Stylish, affordable, and discreet – three qualities that definitely make any karambit a must-have self-defense accessory, and we think that United Cutlery hit the nail on the head with this design. The rubberized handle on their Honshu model has three ergonomic finger notches. In our opinion, this one will give you some of the best handling of the bunch – pretty vital considering the most popular karambit fighting techniques need a strong grip to be executed properly and safely.

Why we picked it: This is the most popular and most purchased karambit in the world because of its price, quality, and great design. It’s also one of the best and most common karambits available on the market. This knife’s affordability means a wider range of people are going to be able to get their hands on a quality built karambit with a great design.

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8 Great Knives and Tools for Survivalists

It’s mid-August, and we here in Fredericksburg, Virginia still have plenty of time to get some solid camping sessions in before winter makes it extra fun. If you’re looking to upgrade your pack or pocket with some new outdoor essentials, you’ll find some great options in this list of eight must-have survivalist tools.

 

CRKT Ignitor Assisted Folders

The Ignitor sets the standard for value-priced, high-tech folding knives with its patented features and layered G10 handle scales. Not only do you get the surefire action of its OutBurst assisted deployment, but you also get the security of CRKT’s patent-pending Fire Safe mechanism. This design offers the best integration of folder safety and fast access that we’ve ever seen in a sport or work folder. We have plain blade options and models with Veff serrations, which are great for cutting cord, netting, and vegetation quickly.

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Top Picks: Mid-Summer Outdoor & Survival Gear

Twice a month we pull together some of the best outdoor and survival knives and tools so you can update your outdoor pack or emergency kit. Basically, we’re doing the work so you can spend less time shopping and more time adventuring. This week we have a cool variety of items that range from folding steak knives to knife bracelets. Intrigued? Check out the items below and follow the links to fill your cart with some mid-summer camping essentials.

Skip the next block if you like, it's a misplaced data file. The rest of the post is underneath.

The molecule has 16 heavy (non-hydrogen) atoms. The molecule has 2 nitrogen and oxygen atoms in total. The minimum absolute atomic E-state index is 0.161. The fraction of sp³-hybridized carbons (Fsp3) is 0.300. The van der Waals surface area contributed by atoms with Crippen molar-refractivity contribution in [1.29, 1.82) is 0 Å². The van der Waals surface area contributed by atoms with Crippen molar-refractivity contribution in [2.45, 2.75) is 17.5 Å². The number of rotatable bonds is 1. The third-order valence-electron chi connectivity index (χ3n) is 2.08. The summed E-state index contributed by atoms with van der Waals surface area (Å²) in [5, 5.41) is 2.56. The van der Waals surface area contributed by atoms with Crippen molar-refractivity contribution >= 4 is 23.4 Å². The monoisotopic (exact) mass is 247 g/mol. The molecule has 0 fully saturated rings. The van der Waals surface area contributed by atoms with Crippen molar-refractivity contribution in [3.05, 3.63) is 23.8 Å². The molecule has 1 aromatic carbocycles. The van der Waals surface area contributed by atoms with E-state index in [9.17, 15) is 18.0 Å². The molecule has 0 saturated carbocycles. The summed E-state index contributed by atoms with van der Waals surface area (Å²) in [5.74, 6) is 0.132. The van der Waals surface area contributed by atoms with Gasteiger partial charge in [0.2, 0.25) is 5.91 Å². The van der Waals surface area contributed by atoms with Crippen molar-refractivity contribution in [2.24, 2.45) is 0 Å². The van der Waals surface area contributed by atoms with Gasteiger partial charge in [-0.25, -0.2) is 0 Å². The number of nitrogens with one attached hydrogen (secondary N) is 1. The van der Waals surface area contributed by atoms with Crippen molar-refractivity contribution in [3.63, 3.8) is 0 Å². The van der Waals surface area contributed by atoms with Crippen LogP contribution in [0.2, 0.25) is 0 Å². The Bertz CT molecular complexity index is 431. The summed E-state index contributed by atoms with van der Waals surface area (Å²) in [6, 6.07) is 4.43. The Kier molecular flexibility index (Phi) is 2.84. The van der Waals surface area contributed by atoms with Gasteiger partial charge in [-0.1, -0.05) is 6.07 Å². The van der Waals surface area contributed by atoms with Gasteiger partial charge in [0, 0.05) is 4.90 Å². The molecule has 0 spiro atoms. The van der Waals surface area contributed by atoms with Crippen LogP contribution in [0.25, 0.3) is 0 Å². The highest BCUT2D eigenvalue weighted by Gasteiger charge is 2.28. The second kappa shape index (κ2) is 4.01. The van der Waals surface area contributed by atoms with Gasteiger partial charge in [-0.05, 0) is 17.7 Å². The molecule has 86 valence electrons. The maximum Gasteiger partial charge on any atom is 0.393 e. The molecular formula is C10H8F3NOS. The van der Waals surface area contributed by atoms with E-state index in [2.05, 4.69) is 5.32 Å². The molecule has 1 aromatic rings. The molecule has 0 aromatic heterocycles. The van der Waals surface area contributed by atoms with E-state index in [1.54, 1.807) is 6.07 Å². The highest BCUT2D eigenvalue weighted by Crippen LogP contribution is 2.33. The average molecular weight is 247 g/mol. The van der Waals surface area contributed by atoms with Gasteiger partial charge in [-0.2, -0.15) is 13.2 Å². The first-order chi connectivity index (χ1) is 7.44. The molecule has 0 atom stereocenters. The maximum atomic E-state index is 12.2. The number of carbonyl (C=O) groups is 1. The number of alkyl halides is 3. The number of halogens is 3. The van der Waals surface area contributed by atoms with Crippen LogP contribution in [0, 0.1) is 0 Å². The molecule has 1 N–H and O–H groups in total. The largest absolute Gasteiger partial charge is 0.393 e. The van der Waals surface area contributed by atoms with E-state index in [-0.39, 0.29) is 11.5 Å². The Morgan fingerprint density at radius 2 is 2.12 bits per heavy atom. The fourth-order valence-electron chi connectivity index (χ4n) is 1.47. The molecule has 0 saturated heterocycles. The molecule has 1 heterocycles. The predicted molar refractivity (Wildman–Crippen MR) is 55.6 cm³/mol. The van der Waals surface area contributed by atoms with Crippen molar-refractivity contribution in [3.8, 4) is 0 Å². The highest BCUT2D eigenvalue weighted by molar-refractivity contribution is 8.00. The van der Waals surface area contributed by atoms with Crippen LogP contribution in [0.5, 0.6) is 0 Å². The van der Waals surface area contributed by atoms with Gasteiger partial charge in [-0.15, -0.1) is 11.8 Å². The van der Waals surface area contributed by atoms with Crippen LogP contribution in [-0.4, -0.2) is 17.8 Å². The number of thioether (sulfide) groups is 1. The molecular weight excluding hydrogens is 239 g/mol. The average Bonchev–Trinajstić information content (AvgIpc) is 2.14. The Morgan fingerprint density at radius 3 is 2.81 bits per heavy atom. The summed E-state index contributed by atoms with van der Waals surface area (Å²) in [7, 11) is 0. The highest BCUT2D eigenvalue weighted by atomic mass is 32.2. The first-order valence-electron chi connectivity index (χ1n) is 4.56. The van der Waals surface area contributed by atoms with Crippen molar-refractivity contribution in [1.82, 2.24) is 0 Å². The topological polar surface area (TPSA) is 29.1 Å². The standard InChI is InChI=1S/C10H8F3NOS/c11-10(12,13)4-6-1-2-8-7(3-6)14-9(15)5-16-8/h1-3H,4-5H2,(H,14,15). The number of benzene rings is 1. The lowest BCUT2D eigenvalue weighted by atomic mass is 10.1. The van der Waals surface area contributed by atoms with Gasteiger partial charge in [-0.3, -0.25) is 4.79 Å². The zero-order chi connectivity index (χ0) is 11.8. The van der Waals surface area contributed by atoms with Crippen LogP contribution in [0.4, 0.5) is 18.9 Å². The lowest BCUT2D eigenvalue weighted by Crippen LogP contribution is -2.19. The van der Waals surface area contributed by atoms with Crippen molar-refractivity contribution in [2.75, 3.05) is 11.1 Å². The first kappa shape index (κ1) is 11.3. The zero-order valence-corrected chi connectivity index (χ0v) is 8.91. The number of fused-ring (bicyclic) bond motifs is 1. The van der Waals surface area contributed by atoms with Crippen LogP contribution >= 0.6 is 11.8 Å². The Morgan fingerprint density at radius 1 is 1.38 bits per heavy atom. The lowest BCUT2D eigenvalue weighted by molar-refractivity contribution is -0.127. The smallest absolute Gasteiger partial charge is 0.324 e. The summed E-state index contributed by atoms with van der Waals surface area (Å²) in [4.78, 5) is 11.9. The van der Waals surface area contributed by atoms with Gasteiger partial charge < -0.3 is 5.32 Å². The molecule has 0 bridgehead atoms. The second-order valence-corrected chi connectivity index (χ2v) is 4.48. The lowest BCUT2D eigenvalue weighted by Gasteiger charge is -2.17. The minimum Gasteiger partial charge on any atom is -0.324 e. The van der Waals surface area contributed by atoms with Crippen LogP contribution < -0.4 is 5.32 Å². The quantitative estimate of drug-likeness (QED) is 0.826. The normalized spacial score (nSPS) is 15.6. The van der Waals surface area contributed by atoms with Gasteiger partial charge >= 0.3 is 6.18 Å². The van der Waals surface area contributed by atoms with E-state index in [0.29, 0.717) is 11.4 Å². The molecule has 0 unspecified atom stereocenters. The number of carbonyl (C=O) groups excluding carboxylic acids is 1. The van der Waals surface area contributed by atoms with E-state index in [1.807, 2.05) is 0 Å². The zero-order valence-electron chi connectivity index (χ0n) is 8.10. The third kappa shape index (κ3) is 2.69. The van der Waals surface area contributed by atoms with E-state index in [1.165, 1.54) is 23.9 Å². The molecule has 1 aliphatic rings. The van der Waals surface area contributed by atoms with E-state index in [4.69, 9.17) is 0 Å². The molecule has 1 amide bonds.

Boker Magnum Outdoor Cuisine III Folder

Looking forward to an upcoming camping trip? Are you a survival enthusiast or bushcrafter who wants to pack light? The Magnum Cuisine III is a kitchen knife designed for the great outdoors that will cut through freshly grilled game with ease. The broad 440C Japanese Nakiri-style blade is perfect for slicing through both tough meat and delicate veggies, and the Rosewood scales feel as good as they look.

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Classic Spyderco Knives from the Vault!

Knives that flooded the market years ago return better than ever as new production models with updated features all the time, and Spyderco is no exception. One of the (many) benefits of working at KnifeCenter is that your personal knife collection will grow to include some older knives that will be collectible reminders of some of the best times in knife history. Jason, our buyer, and Howard Korn, our Founder and CEO, were gracious enough to bring some classic Spyderco knives out of retirement for this blog – so let’s take a trip down memory lane.

 

The Spyderco Worker